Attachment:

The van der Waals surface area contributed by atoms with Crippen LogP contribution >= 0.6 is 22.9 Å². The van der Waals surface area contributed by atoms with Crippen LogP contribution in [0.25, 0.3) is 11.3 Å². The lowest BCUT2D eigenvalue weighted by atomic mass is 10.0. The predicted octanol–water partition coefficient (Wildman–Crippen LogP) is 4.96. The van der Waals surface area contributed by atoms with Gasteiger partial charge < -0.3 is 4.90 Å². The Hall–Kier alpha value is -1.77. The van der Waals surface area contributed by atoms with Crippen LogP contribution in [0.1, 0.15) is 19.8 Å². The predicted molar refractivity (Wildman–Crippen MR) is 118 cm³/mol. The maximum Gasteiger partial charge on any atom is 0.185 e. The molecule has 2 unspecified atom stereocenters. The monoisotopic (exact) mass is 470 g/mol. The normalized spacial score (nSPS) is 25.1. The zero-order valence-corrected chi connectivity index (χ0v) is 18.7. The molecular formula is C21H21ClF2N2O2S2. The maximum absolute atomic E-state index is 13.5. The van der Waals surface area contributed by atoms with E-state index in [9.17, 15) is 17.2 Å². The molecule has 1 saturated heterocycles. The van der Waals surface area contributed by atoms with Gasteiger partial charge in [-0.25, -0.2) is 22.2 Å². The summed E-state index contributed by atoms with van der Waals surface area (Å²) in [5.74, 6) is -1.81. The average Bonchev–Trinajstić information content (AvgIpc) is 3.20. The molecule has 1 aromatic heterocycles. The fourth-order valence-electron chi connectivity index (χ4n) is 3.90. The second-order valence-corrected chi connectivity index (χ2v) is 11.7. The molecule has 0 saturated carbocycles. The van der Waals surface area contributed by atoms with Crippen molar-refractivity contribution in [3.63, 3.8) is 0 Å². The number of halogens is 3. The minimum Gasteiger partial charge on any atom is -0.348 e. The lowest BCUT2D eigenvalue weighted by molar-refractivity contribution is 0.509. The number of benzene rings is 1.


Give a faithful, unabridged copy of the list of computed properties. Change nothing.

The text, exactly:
The van der Waals surface area contributed by atoms with Crippen LogP contribution >= 0.6 is 22.9 Å². The van der Waals surface area contributed by atoms with Crippen LogP contribution in [0.25, 0.3) is 11.3 Å². The lowest BCUT2D eigenvalue weighted by atomic mass is 10.0. The predicted octanol–water partition coefficient (Wildman–Crippen LogP) is 4.96. The van der Waals surface area contributed by atoms with Gasteiger partial charge < -0.3 is 4.90 Å². The Hall–Kier alpha value is -1.77. The van der Waals surface area contributed by atoms with Crippen LogP contribution in [0.1, 0.15) is 19.8 Å². The predicted molar refractivity (Wildman–Crippen MR) is 118 cm³/mol. The maximum Gasteiger partial charge on any atom is 0.185 e. The molecule has 2 unspecified atom stereocenters. The monoisotopic (exact) mass is 470 g/mol. The normalized spacial score (nSPS) is 25.1. The zero-order valence-corrected chi connectivity index (χ0v) is 18.7. The molecular formula is C21H21ClF2N2O2S2. The maximum absolute atomic E-state index is 13.5. The van der Waals surface area contributed by atoms with E-state index in [9.17, 15) is 17.2 Å². The molecule has 1 saturated heterocycles. The van der Waals surface area contributed by atoms with Gasteiger partial charge in [-0.25, -0.2) is 22.2 Å². The summed E-state index contributed by atoms with van der Waals surface area (Å²) in [5.74, 6) is -1.81. The average Bonchev–Trinajstić information content (AvgIpc) is 3.20. The molecule has 1 aromatic heterocycles. The fourth-order valence-electron chi connectivity index (χ4n) is 3.90. The second-order valence-corrected chi connectivity index (χ2v) is 11.7. The molecule has 0 saturated carbocycles. The van der Waals surface area contributed by atoms with Crippen molar-refractivity contribution in [3.63, 3.8) is 0 Å². The number of halogens is 3. The minimum Gasteiger partial charge on any atom is -0.348 e. The lowest BCUT2D eigenvalue weighted by molar-refractivity contribution is 0.509. The number of benzene rings is 1.